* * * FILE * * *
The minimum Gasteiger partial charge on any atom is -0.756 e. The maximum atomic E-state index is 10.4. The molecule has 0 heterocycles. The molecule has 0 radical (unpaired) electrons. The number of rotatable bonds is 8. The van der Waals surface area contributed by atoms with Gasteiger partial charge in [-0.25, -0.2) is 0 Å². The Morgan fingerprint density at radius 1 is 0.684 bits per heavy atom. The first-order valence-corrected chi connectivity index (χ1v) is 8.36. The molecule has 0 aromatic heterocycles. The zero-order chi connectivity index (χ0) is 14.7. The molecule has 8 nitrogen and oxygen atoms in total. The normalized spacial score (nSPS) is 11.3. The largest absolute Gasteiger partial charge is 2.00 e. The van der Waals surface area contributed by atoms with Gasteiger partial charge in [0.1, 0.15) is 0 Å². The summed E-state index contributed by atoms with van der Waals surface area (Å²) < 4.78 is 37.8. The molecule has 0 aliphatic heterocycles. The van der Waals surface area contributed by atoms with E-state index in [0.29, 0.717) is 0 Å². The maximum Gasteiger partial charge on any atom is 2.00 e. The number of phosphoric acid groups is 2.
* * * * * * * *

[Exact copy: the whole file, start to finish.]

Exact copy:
The minimum Gasteiger partial charge on any atom is -0.756 e. The maximum atomic E-state index is 10.4. The molecule has 0 heterocycles. The molecule has 0 radical (unpaired) electrons. The number of rotatable bonds is 8. The van der Waals surface area contributed by atoms with Gasteiger partial charge in [-0.25, -0.2) is 0 Å². The Morgan fingerprint density at radius 1 is 0.684 bits per heavy atom. The first-order valence-corrected chi connectivity index (χ1v) is 8.36. The molecule has 0 aromatic heterocycles. The zero-order chi connectivity index (χ0) is 14.7. The molecule has 8 nitrogen and oxygen atoms in total. The normalized spacial score (nSPS) is 11.3. The largest absolute Gasteiger partial charge is 2.00 e. The van der Waals surface area contributed by atoms with Gasteiger partial charge in [0.1, 0.15) is 0 Å². The summed E-state index contributed by atoms with van der Waals surface area (Å²) < 4.78 is 37.8. The molecule has 0 aliphatic heterocycles. The van der Waals surface area contributed by atoms with E-state index in [0.29, 0.717) is 0 Å². The maximum Gasteiger partial charge on any atom is 2.00 e. The number of phosphoric acid groups is 2.